Decipher Microsoft 365 device inconsistencies

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Earlier this year, I wrote an article exploring the new Microsoft 365 inventory feature. At the time, the inventory feature was still in preview and had some issues. Although the inventory feature is no longer considered a preview feature, you may find that the information it displays is inconsistent with what you see in the real world and inconsistent with what Microsoft 365 reports elsewhere. As such, I wanted to take the opportunity to show you some of these inconsistencies, explain some possible reasons why these inconsistencies exist, and discuss some possible workarounds.

For those unfamiliar with the inventory feature, it’s a relatively new Microsoft 365 feature designed to help admins determine where Office apps have been installed. This tool also provides other useful information, such as Office versions used, add-ins installed, and when a particular device most recently communicated with Microsoft 365 servers.

You can access inventory reports by opening the Microsoft 365 admin center and choosing the All admin centers option. From there, click on the Office Setup option and then on the Inventory tab. If you find that the Inventory tab is missing, verify that you have a supported Microsoft 365 subscription. Inventory reports are included in Microsoft 365 Business Standard and Business Premium subscriptions, as well as A3, A5, E3, and E5 plans. Inventory is not available in German subscriptions, subscriptions managed by 21Viant, GCC, GCC High and DoD subscriptions.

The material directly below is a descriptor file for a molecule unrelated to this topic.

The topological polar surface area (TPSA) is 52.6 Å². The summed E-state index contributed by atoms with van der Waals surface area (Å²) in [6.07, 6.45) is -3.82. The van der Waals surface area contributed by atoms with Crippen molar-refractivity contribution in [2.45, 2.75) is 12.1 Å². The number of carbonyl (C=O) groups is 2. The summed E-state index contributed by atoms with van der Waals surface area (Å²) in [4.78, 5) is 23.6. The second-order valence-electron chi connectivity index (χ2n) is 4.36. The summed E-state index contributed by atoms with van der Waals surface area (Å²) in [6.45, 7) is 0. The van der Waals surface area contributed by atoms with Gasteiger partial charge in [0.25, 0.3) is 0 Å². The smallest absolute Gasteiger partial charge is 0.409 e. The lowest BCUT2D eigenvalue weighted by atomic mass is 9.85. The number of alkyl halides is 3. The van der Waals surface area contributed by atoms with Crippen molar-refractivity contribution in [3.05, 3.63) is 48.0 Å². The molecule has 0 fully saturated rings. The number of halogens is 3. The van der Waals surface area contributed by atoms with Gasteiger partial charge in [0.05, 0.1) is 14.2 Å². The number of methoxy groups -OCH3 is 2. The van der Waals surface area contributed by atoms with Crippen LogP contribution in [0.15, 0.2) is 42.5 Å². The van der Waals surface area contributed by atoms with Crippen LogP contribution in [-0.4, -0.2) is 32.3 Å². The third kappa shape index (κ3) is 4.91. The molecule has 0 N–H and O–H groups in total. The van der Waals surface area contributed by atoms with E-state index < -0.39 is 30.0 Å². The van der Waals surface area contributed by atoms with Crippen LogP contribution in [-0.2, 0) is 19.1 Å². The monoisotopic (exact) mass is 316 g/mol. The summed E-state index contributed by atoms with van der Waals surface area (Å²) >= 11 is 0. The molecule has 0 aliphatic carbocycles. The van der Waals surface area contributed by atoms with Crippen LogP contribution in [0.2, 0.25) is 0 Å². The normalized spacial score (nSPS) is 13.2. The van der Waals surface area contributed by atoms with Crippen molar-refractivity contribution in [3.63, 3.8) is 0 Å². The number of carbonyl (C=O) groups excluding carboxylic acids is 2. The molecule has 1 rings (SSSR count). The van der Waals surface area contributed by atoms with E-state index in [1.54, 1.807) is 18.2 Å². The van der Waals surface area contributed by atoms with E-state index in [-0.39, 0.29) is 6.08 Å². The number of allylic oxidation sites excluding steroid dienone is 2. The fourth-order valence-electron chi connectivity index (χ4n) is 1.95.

You can see what the inventory report looks like in the figure below. As you can see in the figure, the inventory dashboard shows you the versions used within your organization, the devices on which the applications are installed, the channels used and the add-ons currently installed.

This is what the inventory dashboard looks like.

So where do these inconsistencies I mentioned come into play? Well, look what happens if I click Show All Devices. Clicking the link takes me to a screen showing all the devices in my organization that have Office apps installed. This screen provides the device name, Office version, build number, architecture, update channel, etc. You can even click on the device name to see more detailed information. In the figure below, you can see that only one device is listed. I clicked on the device name, which resulted in the information displayed on the right side of the screen.


This is the type of information that is displayed when you click on a device.

The problem with this information is that the list of devices is incomplete. In my organization, Office is probably installed on at least a dozen different devices. So why are these devices not shown in the list?